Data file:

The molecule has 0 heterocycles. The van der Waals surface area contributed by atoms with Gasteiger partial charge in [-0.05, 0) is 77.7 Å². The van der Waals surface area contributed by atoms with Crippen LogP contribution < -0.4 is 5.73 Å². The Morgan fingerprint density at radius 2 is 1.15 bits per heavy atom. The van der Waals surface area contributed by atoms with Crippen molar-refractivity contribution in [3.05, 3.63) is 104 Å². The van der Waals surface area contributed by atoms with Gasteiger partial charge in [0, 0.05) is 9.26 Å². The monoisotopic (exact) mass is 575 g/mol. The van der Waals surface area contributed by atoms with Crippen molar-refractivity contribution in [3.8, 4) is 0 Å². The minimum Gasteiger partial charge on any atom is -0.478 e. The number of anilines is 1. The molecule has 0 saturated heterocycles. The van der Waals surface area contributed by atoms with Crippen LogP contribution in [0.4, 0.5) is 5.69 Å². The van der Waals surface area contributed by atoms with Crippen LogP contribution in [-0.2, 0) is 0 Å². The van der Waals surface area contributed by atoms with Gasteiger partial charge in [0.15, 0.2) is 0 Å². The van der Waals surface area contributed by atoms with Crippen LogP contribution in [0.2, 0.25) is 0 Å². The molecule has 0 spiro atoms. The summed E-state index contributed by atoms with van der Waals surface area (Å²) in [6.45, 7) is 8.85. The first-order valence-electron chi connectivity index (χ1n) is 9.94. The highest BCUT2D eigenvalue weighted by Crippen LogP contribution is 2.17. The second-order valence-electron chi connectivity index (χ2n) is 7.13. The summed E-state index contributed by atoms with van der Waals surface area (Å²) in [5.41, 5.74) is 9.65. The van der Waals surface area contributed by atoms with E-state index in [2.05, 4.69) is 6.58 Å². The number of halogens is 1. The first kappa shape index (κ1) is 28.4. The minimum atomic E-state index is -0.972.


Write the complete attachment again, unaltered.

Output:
The molecule has 0 heterocycles. The van der Waals surface area contributed by atoms with Gasteiger partial charge in [-0.05, 0) is 77.7 Å². The van der Waals surface area contributed by atoms with Crippen LogP contribution < -0.4 is 5.73 Å². The Morgan fingerprint density at radius 2 is 1.15 bits per heavy atom. The van der Waals surface area contributed by atoms with Crippen molar-refractivity contribution in [3.05, 3.63) is 104 Å². The van der Waals surface area contributed by atoms with Gasteiger partial charge in [0, 0.05) is 9.26 Å². The monoisotopic (exact) mass is 575 g/mol. The van der Waals surface area contributed by atoms with Crippen molar-refractivity contribution in [3.8, 4) is 0 Å². The minimum Gasteiger partial charge on any atom is -0.478 e. The number of anilines is 1. The molecule has 0 saturated heterocycles. The van der Waals surface area contributed by atoms with Crippen LogP contribution in [0.4, 0.5) is 5.69 Å². The van der Waals surface area contributed by atoms with Crippen LogP contribution in [-0.2, 0) is 0 Å². The van der Waals surface area contributed by atoms with Gasteiger partial charge in [0.15, 0.2) is 0 Å². The van der Waals surface area contributed by atoms with Crippen LogP contribution in [0.2, 0.25) is 0 Å². The molecule has 0 spiro atoms. The summed E-state index contributed by atoms with van der Waals surface area (Å²) in [6.45, 7) is 8.85. The first-order valence-electron chi connectivity index (χ1n) is 9.94. The highest BCUT2D eigenvalue weighted by Crippen LogP contribution is 2.17. The second-order valence-electron chi connectivity index (χ2n) is 7.13. The summed E-state index contributed by atoms with van der Waals surface area (Å²) in [5.41, 5.74) is 9.65. The van der Waals surface area contributed by atoms with E-state index in [2.05, 4.69) is 6.58 Å². The number of halogens is 1. The first kappa shape index (κ1) is 28.4. The minimum atomic E-state index is -0.972.